Depressed? I guess?

It isn’t that stereotypical “sad and crying all the time” depressed that people without depression imagine. It’s that “emotional equivalent of watching paint dry” kind of depressed where you don’t enjoy all the things that you usually would and so you kind of just space out and go on autopilot through everything.

Doing volunteer work twice a week and exercising at the gym a few times a week had been making me really happy. It made me feel capable and like I was contributing something.

About a month ago my pain got worse and I had to take a hiatus from those activities. I was hoping I would only need to stop for a week, but it is taking longer. I am back in physical therapy and getting my joints realigned is going to make my pain worse before it can get better.

I guess it all just has me feeling despondent about the future and what kind of life I will lead if I never get to go to college or have a career due to my health. I know I will make things work no matter what, but I am feeling down about it anyways.

Probably also doesn’t help that I have my yearly Marfan Clinic heart check up coming up on March 7th. That’s the appointment where they take an echocardiogram of my heart and tell me whether or not my aorta has dilated further. So far, the past two years, it has stayed the same size; just slightly larger than normal. I take my meds and avoid lifting heavy things. However, I have been trying to be more active in the past year and I am nervous that it will have made my aorta enlarge. If it ever gets too large I will need open heart surgery. I have accepted that I might need that surgery someday. Doesn’t mean I am super stoked about it though.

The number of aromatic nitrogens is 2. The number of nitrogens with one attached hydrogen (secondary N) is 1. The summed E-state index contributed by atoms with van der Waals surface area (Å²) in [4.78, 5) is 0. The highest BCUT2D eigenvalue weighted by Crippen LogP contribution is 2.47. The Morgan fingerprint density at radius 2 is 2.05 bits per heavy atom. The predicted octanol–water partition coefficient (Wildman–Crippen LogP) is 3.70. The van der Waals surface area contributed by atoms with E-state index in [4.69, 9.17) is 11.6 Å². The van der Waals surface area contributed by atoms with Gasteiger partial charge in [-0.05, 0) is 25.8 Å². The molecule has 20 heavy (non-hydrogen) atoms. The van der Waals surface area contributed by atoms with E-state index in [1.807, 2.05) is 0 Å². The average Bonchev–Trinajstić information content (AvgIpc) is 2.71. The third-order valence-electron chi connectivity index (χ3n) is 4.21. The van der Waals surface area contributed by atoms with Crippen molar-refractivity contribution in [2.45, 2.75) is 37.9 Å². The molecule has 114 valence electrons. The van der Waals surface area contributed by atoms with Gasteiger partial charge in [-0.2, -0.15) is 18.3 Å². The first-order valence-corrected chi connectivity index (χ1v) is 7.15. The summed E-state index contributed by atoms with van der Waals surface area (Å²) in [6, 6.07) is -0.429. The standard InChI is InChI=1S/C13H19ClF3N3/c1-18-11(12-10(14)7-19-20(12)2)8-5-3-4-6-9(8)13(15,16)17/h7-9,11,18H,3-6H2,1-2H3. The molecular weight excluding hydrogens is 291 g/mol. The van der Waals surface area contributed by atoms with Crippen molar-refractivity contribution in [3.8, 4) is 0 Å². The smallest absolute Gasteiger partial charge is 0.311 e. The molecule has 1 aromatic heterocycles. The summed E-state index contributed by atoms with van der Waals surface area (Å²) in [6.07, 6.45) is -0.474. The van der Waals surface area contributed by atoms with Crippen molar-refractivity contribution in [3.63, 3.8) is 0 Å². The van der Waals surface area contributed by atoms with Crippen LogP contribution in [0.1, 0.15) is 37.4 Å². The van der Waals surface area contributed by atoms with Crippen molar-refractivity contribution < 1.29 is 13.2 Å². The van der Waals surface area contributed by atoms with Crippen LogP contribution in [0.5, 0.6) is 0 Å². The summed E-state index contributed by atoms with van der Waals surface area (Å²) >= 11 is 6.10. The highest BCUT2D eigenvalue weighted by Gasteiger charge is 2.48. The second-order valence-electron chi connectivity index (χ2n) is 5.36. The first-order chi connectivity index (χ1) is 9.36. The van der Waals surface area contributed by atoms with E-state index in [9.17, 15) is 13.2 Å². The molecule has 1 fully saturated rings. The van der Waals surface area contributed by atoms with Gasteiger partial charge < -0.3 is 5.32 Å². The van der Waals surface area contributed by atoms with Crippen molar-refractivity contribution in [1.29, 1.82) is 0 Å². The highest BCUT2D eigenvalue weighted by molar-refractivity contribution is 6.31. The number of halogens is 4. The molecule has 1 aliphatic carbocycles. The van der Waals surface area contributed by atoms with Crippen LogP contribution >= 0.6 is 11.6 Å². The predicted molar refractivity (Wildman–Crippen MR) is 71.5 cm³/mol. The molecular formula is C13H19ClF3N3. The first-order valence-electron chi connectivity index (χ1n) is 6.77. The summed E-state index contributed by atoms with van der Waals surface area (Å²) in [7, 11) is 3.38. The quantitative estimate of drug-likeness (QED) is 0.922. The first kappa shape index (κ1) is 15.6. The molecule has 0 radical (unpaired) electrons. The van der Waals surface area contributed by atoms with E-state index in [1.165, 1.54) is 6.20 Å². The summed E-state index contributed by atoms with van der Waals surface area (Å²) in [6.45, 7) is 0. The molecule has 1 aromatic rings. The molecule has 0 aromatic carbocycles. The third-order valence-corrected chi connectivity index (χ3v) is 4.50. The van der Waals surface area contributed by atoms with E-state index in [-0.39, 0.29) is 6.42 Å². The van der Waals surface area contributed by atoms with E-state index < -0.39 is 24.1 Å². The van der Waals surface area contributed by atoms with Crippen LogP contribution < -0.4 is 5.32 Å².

I just want to get the appointment over with so that I will know how my heart is doing and if I need to change anything in regards to treatment.

So close to deleting this post before I even publish it because I hate how mopey it sounds. Only publishing the blog posts that end on an upbeat note would be censoring myself and painting an unrealistic portrait of what living with illness and disability is like; so it gets to be posted.


Ramblings/Life Update

*in radio advertiser voice* “Today’s blog is brought to you by brain fog! It’s like a Winter morning in San Francisco, but a lot less pretty…”

I’ve been in a pain flare up for the past several weeks, which hasn’t been fun, but I am coping. I started seeing a new physical therapist who is trying to get my joints back in alignment and loosen up my tight muscles.

The way she explained it is that my muscles are trying to overcompensate for my weak joints and that is why they get so cramped up. My muscles have been tight my entire life, so I don’t know what it feels like to have muscles that aren’t constantly in knots.

I wish my house had a functional bathtub that I could take epsom salt baths in when I feel like this. Unfortunately, our’s makes water drip into the foyer whenever we use it, so we use the downstairs shower. I do have a nice shower chair at least.

I could start seeing a massage therapist, but I doubt that is covered by Medicare and I don’t know if I can fit it into my budget. I will look into it though. I have a friend with Lupus who sees a massage therapist locally. She is on a fixed income like me so I can ask her how she pays for it.

I have had to take a break from my volunteer work during this pain flare up, but I hope I can return to it soon.

Still no college for me either, but I am not giving up on that dream yet. Maybe once I get a service dog it will be easier to give college another go.

I am on the wait-list with CCI for team training. When my turn comes around I will go live on a CCI campus for two weeks to get matched with a dog and train with them. It will be exhausting, but hopefully at the end of it I will have a dog that can stick by my side and help me gain a little more independence. No idea when I will get the call. Could be any time in the next year and a half. I have a feeling it will be some time in 2018, but I could be wrong.